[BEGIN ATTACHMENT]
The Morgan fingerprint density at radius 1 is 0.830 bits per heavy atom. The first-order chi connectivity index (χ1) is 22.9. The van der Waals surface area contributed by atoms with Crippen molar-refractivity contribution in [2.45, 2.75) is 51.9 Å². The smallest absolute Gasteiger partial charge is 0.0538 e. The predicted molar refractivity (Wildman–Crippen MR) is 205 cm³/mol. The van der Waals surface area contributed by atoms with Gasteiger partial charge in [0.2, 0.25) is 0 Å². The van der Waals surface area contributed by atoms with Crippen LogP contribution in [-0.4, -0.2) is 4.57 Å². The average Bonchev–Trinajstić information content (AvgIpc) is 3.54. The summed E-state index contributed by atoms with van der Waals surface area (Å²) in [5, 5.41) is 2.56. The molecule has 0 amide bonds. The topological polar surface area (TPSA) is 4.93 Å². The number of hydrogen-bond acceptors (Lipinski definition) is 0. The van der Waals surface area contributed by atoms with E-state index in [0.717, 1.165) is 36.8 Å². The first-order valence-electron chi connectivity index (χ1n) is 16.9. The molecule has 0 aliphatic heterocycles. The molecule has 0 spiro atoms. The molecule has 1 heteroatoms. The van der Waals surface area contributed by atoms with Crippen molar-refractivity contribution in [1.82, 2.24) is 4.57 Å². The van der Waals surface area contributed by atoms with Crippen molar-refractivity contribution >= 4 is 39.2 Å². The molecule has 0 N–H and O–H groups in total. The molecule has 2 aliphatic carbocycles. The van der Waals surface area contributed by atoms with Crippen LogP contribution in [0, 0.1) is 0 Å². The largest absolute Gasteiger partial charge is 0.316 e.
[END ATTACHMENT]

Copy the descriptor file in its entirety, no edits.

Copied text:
The Morgan fingerprint density at radius 1 is 0.830 bits per heavy atom. The first-order chi connectivity index (χ1) is 22.9. The van der Waals surface area contributed by atoms with Crippen molar-refractivity contribution in [2.45, 2.75) is 51.9 Å². The smallest absolute Gasteiger partial charge is 0.0538 e. The predicted molar refractivity (Wildman–Crippen MR) is 205 cm³/mol. The van der Waals surface area contributed by atoms with Gasteiger partial charge in [0.2, 0.25) is 0 Å². The van der Waals surface area contributed by atoms with Crippen LogP contribution in [-0.4, -0.2) is 4.57 Å². The average Bonchev–Trinajstić information content (AvgIpc) is 3.54. The summed E-state index contributed by atoms with van der Waals surface area (Å²) in [5, 5.41) is 2.56. The molecule has 0 amide bonds. The topological polar surface area (TPSA) is 4.93 Å². The number of hydrogen-bond acceptors (Lipinski definition) is 0. The van der Waals surface area contributed by atoms with E-state index in [0.717, 1.165) is 36.8 Å². The first-order valence-electron chi connectivity index (χ1n) is 16.9. The molecule has 0 aliphatic heterocycles. The molecule has 0 spiro atoms. The molecule has 1 heteroatoms. The van der Waals surface area contributed by atoms with Crippen molar-refractivity contribution in [1.82, 2.24) is 4.57 Å². The van der Waals surface area contributed by atoms with Crippen molar-refractivity contribution >= 4 is 39.2 Å². The molecule has 0 N–H and O–H groups in total. The molecule has 2 aliphatic carbocycles. The van der Waals surface area contributed by atoms with Crippen LogP contribution in [0, 0.1) is 0 Å². The largest absolute Gasteiger partial charge is 0.316 e.